Lee Israel has talent; she just doesn’t believe she does. We can see it in Marielle Heller’s Can You Ever Forgive Me. In the creative way she impersonates the letters of great writers, adding her own writerly wit; but, hiding behind their names. (In fact, the NY Times called her book: Can You Ever Forgive Me: Memoirs Of A Literary Forger, “a sordid and pretty damned fabulous book.”) That is, after she came out of hiding. Yet, if Lee doesn’t hide; she’s sure all she’ll get is criticism; and she can’t stand that. The real culprit, though, is that horrid...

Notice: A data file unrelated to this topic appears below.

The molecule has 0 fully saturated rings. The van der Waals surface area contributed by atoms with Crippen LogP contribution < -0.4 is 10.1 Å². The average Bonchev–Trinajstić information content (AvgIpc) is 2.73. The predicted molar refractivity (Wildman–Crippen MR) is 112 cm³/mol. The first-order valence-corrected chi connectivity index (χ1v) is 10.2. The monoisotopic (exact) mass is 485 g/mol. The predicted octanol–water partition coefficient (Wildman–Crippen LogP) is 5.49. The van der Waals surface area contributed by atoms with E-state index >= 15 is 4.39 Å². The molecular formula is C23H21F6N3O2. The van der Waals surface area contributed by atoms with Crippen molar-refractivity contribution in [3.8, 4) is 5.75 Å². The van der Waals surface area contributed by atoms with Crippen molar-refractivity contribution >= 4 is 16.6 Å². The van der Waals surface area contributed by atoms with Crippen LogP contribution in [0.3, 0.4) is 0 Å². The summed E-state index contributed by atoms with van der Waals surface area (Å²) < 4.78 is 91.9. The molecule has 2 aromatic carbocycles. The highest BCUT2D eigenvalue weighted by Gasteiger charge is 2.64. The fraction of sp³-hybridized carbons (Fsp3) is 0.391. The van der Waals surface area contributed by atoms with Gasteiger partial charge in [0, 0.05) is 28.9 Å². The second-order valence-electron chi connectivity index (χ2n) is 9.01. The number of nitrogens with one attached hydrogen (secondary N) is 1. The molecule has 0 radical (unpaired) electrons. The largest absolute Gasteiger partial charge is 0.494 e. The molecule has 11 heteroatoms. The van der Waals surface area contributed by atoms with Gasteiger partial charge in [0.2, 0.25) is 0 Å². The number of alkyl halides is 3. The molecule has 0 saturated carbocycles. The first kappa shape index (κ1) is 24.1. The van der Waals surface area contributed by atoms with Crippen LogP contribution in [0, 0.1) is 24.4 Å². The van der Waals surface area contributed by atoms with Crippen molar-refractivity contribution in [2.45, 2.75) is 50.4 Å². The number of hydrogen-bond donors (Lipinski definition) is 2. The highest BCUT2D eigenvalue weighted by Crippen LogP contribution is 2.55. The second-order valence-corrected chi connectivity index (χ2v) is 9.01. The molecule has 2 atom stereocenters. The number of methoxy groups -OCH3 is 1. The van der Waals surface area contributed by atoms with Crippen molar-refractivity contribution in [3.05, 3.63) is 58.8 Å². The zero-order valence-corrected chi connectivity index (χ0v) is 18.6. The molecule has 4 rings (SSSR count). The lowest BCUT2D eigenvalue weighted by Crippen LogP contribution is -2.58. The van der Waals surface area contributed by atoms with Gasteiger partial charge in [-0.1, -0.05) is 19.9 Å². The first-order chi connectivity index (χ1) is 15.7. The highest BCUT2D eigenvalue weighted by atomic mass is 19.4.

Bohemian Rhapsody tells Freddie Mercury’s story. But, not just the story of his ascent, decline, and resurrection at the Live Aid concert in 1985. Bohemian Rhapsody is much more the story of someone (anyone) who distrusts love; and who believes “going solo” and not needing anyone is the answer. It’s not. And, Freddie Mercury in Bohemian Rhapsody shows us why. We watch Freddie’s struggle, trying to manage doubts about love; by trying to find a likable self in the eyes of his audiences. And, when the glow of those eyes; that applause; their awe is gone; falls into an abyss...